Ways to Get Involved
Rocky Mountain Elk Foundation members have volunteered thousands of hours to make Lost Trail National Wildlife Refuge safer for wildlife.
You too can volunteer for Refuge projects by contacting our main office. Give us a call at 406-885-8598.
Volunteers and partners are valuable allies of the U.S. Fish and Wildlife Service. These individuals and groups are vital to fulfilling the Service’s mission and goals. Each year, they give generously their time, expertise and resources to the National Wildlife Refuge System.
Volunteers and partners are critical to fulfilling the goals and objectives for habitat and wildlife management on Lost Trail National Wildlife Refuge. For more information on volunteering on Lost Trail National Wildlife Refuge – please contact our office at 406-885-8598.
The National Wildlife Refuge System is committed to building partnerships which encourage conservation and preservation of our natural and cultural resources. Partnerships with the Refuge System bring innovative approaches to solving land management and water disputes in the most environmentally protective manner. Scientifically-informed and technologically-based stewardship of our public lands, waters, wildlife and special places must be collaborative efforts between the Refuge System, other government agencies, and private organizations if conservation efforts are to succeed.
Many opportunities exist on the Lost Trail National Wildlife Refuge to continue existing partnerships or establish new ones. These include the following:
Montana Fish, Wildlife, and Parks was a strong proponent for refuge establishment. Their support continues today with collaboration of wildlife data, hunting regulations, enforcement and advocacy of ecosystem protection.
The Refuge has a vital partnership with the Natural Resources Conservation Service (NRCS) for coordination and management of refuge lands tied to a Wetlands Reserve Program easement. The NRCS has helped plan and fund wetland restoration and fencing projects on the Refuge.
A good working relationship with Plum Creek Timber Company is critical for refuge management as many refuge roads and fences are shared with the timber company.
Fish and Wildlife Service Migratory Birds Migratory birds are some of nature’s most magnificent resources. They have a significant role in the health of the environment, economy, and culture in the U.S. and internationally. The mission of the Fish and Wildlife Service’s Migratory Bird Program is to conserve migratory bird populations and their habitats for future generations, through careful monitoring, effective management, and by supporting national and international partnerships that conserve habitat for migratory birds and other wildlife.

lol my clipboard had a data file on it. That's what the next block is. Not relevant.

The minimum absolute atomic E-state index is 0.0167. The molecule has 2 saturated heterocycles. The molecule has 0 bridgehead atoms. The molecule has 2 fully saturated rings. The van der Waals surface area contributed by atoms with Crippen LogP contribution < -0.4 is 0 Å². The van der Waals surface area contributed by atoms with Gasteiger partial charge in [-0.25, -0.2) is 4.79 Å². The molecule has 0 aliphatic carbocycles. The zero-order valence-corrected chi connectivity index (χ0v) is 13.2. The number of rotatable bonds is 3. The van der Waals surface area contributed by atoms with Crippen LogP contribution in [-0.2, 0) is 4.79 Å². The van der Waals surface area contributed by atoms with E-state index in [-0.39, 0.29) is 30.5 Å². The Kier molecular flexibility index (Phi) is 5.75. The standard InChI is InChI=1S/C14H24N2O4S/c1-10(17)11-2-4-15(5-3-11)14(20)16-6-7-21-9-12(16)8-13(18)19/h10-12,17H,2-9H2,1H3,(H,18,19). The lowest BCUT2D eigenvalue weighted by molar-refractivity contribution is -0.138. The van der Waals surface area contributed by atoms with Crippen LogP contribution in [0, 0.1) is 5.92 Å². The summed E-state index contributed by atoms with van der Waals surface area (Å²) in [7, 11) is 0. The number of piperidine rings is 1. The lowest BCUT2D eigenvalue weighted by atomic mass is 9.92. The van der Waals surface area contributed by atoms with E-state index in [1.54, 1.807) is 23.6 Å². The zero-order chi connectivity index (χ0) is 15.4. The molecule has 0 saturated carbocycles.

Partners in Flight Partners in Flight / Compañeros en Vuelo / Partenaires d’Envol was launched in 1990 in response to growing concerns about declines in the populations of many land bird species. The initial focus was on neotropical migrants, species that breed in the Nearctic (North America) and winter in the Neotropics (Central and South America), but the focus has spread to include all landbirds. The central premise of Partners in Flight (PIF) has been that the resources of public and private organizations in the Western Hemisphere must be combined, coordinated, and increased in order to achieve success in conserving bird populations in this hemisphere.
Montana Audubon's mission is to promote appreciation, knowledge and conservation of Montana's native birds, other wildlife, and natural ecosystems to safeguard biological diversity for current and future generations. Founded in 1976, Montana Audubon has built effective programs in public policy, education, and bird conservation to serve their members and Montana's nine community-based Audubon Chapters.
Flathead Audubon Society is affiliated with Montana Audubon, and the National Audubon Society. They are one of 10 such Audubon chapters in Montana. Flathead Audubon’s over 400 members live in a region stretching from the Idaho border to the continental divide, and from the Canadian border to the northern border of the Salish-Kootenai lands. Flathead Audubon provides a variety of education programs for both children and adults, manages the Owen Sowerwine Natural Area cooperatively with Montana Audubon, and actively promotes the conservation of bird and wildlife habitat in the Flathead Valley.
The Refuge has benefited from partnerships with youth programs such as Montana Conservation Corps and local schools including Pleasant Valley School and the Montana Academy. The refuge is proud of our unique partnership with Big Fork High School GIS classes.
Federal agencies including:
- USGS (Northern Rockies Science Center) and many others
- Montana State Lands (Department of Natural Resources Conservation), on wildlife and habitat management
- Plum Creek Timber Company
- Northwestern Energy (formerly Montana Power Company)
- Conservation Districts, county commissioners, fire districts, weed districts, and sheriff’s departments
Nongovernmental organizations including:
- Rocky Mountain Elk Foundation
- Flathead Audubon
- Montana Conservation Corps
- Local schools including Montana Academy, Pleasant Valley School, and Big Fork High School GIS Classes
- Adjacent private landowners and local communities